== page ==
Full-text · Article · Sep 2013 · Pflügers Archiv - European Journal of Physiology
[Show abstract][Hide abstract] ABSTRACT: Mycotic hepatic artery aneurysm is a vascular pathology associated with bacterial endocarditis. It is rare in occurrence after the introduction of effective antibiotics. We present a young patient with injection drug abuse associated staphylococcal endocarditis which was successfully treated with antibiotics and valve replacement who presented with abdominal pain. He was found to have mycotic aneurysm of hepatic artery which was successfully treated with coil embolization.
[Show abstract][Hide abstract] ABSTRACT: Microscopic Colitis (MC) is characterized by chronic watery diarrhea, grossly normal appearing colonic mucosa during conventional white light endoscopy, and biopsy showing microscopic inflammation. We report a case of collagenous colitis with gross endoscopic findings.
Preview · Article · Apr 2013 · Case Reports in Medicine
[Show abstract][Hide abstract] ABSTRACT: Unlabelled:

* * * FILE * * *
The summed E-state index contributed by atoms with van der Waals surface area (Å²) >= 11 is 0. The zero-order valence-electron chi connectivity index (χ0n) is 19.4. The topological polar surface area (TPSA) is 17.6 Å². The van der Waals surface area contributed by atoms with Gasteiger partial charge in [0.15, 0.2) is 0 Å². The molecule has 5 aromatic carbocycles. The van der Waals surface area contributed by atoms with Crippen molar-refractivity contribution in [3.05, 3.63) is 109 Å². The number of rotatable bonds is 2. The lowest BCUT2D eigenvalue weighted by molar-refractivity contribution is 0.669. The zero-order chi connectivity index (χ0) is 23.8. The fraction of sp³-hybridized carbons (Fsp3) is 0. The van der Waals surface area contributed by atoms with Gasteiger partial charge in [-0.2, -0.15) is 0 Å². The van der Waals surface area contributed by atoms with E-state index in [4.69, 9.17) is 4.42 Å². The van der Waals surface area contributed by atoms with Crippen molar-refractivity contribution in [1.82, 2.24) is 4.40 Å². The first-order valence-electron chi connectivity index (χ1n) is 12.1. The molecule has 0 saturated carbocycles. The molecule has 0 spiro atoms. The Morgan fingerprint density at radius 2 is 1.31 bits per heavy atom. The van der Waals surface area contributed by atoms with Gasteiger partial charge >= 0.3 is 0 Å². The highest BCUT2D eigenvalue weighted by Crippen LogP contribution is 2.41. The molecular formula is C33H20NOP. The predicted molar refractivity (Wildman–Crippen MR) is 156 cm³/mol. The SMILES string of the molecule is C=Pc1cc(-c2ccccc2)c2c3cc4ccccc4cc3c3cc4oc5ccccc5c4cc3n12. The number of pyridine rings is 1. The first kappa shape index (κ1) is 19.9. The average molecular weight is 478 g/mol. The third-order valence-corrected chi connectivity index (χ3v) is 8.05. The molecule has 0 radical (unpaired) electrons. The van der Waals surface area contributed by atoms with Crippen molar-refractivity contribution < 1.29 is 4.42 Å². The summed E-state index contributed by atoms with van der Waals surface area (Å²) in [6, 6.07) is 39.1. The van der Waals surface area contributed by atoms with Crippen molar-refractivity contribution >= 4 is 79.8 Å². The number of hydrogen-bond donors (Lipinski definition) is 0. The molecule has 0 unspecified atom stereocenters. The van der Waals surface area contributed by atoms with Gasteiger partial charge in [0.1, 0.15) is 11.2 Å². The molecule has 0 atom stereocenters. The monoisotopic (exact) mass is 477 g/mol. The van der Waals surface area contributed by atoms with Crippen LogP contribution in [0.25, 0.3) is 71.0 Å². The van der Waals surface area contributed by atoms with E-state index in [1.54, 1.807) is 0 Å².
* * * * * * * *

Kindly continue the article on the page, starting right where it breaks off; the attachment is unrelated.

Nuclear receptors (NRs) play crucial roles in the regulation of hepatic cholesterol synthesis, metabolism, and conversion to bile acids, but their actions in cholangiocytes have not been examined. In this study, we investigated the roles of NRs in cholangiocyte physiology and cholesterol metabolism and flux. We examined the expression of NRs and other genes involved in cholesterol homeostasis in freshly isolated and cultured murine cholangiocytes and found that these cells express a specific subset of NRs, including liver X receptor (LXR) β and peroxisome proliferator-activated receptor (PPAR) δ. Activation of LXRβ and/or PPARδ in cholangiocytes induces ATP-binding cassette cholesterol transporter A1 (ABCA1) and increases cholesterol export at the basolateral compartment in polarized cultured cholangiocytes. In addition, PPARδ induces Niemann-Pick C1-like L1 (NPC1L1), which imports cholesterol into cholangiocytes and is expressed on the apical cholangiocyte membrane via specific interaction with a peroxisome proliferator-activated response element (PPRE) within the NPC1L1 promoter.